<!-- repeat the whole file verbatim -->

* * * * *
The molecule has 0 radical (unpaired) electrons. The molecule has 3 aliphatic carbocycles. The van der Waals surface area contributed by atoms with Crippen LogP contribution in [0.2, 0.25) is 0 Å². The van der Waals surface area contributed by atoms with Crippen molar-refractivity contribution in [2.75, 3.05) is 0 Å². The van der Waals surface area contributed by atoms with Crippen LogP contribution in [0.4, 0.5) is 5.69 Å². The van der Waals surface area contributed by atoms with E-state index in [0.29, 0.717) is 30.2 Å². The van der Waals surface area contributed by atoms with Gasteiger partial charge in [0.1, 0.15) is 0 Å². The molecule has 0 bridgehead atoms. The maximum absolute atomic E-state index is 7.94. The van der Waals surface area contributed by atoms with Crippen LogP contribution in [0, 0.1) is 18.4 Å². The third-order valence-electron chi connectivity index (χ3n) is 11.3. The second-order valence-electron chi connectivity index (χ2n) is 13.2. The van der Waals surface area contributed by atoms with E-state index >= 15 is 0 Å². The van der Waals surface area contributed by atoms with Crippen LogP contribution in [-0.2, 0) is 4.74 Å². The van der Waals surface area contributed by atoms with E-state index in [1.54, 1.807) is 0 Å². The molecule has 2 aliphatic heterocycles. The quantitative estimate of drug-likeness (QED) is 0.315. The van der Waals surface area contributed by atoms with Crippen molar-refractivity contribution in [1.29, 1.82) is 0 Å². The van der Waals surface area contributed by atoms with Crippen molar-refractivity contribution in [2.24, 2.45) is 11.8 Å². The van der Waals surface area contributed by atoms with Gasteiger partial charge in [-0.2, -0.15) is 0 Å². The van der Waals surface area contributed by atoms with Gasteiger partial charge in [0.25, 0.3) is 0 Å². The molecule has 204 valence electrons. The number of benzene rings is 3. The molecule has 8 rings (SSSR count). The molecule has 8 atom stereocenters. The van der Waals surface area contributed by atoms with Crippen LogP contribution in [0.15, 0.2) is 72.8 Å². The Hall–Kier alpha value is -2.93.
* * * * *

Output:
The molecule has 0 radical (unpaired) electrons. The molecule has 3 aliphatic carbocycles. The van der Waals surface area contributed by atoms with Crippen LogP contribution in [0.2, 0.25) is 0 Å². The van der Waals surface area contributed by atoms with Crippen molar-refractivity contribution in [2.75, 3.05) is 0 Å². The van der Waals surface area contributed by atoms with Crippen LogP contribution in [0.4, 0.5) is 5.69 Å². The van der Waals surface area contributed by atoms with E-state index in [0.29, 0.717) is 30.2 Å². The van der Waals surface area contributed by atoms with Gasteiger partial charge in [0.1, 0.15) is 0 Å². The molecule has 0 bridgehead atoms. The maximum absolute atomic E-state index is 7.94. The van der Waals surface area contributed by atoms with Crippen LogP contribution in [0, 0.1) is 18.4 Å². The third-order valence-electron chi connectivity index (χ3n) is 11.3. The second-order valence-electron chi connectivity index (χ2n) is 13.2. The van der Waals surface area contributed by atoms with E-state index >= 15 is 0 Å². The van der Waals surface area contributed by atoms with Crippen LogP contribution in [-0.2, 0) is 4.74 Å². The van der Waals surface area contributed by atoms with E-state index in [1.54, 1.807) is 0 Å². The molecule has 2 aliphatic heterocycles. The quantitative estimate of drug-likeness (QED) is 0.315. The van der Waals surface area contributed by atoms with Crippen molar-refractivity contribution in [1.29, 1.82) is 0 Å². The van der Waals surface area contributed by atoms with Crippen molar-refractivity contribution in [2.24, 2.45) is 11.8 Å². The van der Waals surface area contributed by atoms with Gasteiger partial charge in [-0.2, -0.15) is 0 Å². The van der Waals surface area contributed by atoms with Gasteiger partial charge in [0.25, 0.3) is 0 Å². The molecule has 204 valence electrons. The number of benzene rings is 3. The molecule has 8 rings (SSSR count). The molecule has 8 atom stereocenters. The van der Waals surface area contributed by atoms with Crippen LogP contribution in [0.15, 0.2) is 72.8 Å². The Hall–Kier alpha value is -2.93.